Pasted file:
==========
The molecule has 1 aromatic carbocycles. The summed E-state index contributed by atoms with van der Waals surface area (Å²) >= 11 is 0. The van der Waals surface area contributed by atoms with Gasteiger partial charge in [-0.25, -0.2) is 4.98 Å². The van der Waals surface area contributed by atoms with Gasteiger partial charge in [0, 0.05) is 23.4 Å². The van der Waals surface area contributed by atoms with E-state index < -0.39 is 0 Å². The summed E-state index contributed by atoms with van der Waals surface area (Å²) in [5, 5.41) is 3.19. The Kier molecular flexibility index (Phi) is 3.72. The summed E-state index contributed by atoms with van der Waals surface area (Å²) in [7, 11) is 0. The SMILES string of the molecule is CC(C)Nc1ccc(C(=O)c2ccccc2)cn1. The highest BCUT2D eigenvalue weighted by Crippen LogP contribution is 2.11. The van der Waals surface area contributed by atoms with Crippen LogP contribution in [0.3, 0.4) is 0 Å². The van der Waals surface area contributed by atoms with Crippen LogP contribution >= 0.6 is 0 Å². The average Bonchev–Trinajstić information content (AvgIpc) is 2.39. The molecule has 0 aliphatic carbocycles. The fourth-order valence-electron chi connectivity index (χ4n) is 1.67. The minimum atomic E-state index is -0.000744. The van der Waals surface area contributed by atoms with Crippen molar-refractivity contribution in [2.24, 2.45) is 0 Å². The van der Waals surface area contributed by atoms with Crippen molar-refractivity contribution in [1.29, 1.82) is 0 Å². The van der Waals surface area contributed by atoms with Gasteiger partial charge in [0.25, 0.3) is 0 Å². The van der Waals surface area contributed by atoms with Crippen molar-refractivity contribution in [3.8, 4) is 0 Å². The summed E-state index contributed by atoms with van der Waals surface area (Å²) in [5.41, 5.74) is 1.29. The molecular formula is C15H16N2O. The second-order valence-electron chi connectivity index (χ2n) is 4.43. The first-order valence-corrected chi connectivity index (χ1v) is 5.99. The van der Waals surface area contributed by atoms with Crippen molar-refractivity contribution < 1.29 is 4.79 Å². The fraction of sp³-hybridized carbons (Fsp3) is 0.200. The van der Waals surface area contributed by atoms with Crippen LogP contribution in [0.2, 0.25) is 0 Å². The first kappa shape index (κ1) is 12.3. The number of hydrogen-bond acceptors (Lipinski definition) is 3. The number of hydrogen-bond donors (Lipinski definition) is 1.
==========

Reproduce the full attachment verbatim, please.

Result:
The molecule has 1 aromatic carbocycles. The summed E-state index contributed by atoms with van der Waals surface area (Å²) >= 11 is 0. The van der Waals surface area contributed by atoms with Gasteiger partial charge in [-0.25, -0.2) is 4.98 Å². The van der Waals surface area contributed by atoms with Gasteiger partial charge in [0, 0.05) is 23.4 Å². The van der Waals surface area contributed by atoms with E-state index < -0.39 is 0 Å². The summed E-state index contributed by atoms with van der Waals surface area (Å²) in [5, 5.41) is 3.19. The Kier molecular flexibility index (Phi) is 3.72. The summed E-state index contributed by atoms with van der Waals surface area (Å²) in [7, 11) is 0. The SMILES string of the molecule is CC(C)Nc1ccc(C(=O)c2ccccc2)cn1. The highest BCUT2D eigenvalue weighted by Crippen LogP contribution is 2.11. The van der Waals surface area contributed by atoms with Crippen LogP contribution in [0.3, 0.4) is 0 Å². The van der Waals surface area contributed by atoms with Crippen LogP contribution >= 0.6 is 0 Å². The average Bonchev–Trinajstić information content (AvgIpc) is 2.39. The molecule has 0 aliphatic carbocycles. The fourth-order valence-electron chi connectivity index (χ4n) is 1.67. The minimum atomic E-state index is -0.000744. The van der Waals surface area contributed by atoms with Crippen molar-refractivity contribution in [2.24, 2.45) is 0 Å². The van der Waals surface area contributed by atoms with Crippen molar-refractivity contribution in [1.29, 1.82) is 0 Å². The van der Waals surface area contributed by atoms with Gasteiger partial charge in [0.25, 0.3) is 0 Å². The van der Waals surface area contributed by atoms with Crippen molar-refractivity contribution in [3.8, 4) is 0 Å². The summed E-state index contributed by atoms with van der Waals surface area (Å²) in [5.41, 5.74) is 1.29. The molecular formula is C15H16N2O. The second-order valence-electron chi connectivity index (χ2n) is 4.43. The first-order valence-corrected chi connectivity index (χ1v) is 5.99. The van der Waals surface area contributed by atoms with Crippen molar-refractivity contribution < 1.29 is 4.79 Å². The fraction of sp³-hybridized carbons (Fsp3) is 0.200. The van der Waals surface area contributed by atoms with Crippen LogP contribution in [0.2, 0.25) is 0 Å². The first kappa shape index (κ1) is 12.3. The number of hydrogen-bond acceptors (Lipinski definition) is 3. The number of hydrogen-bond donors (Lipinski definition) is 1.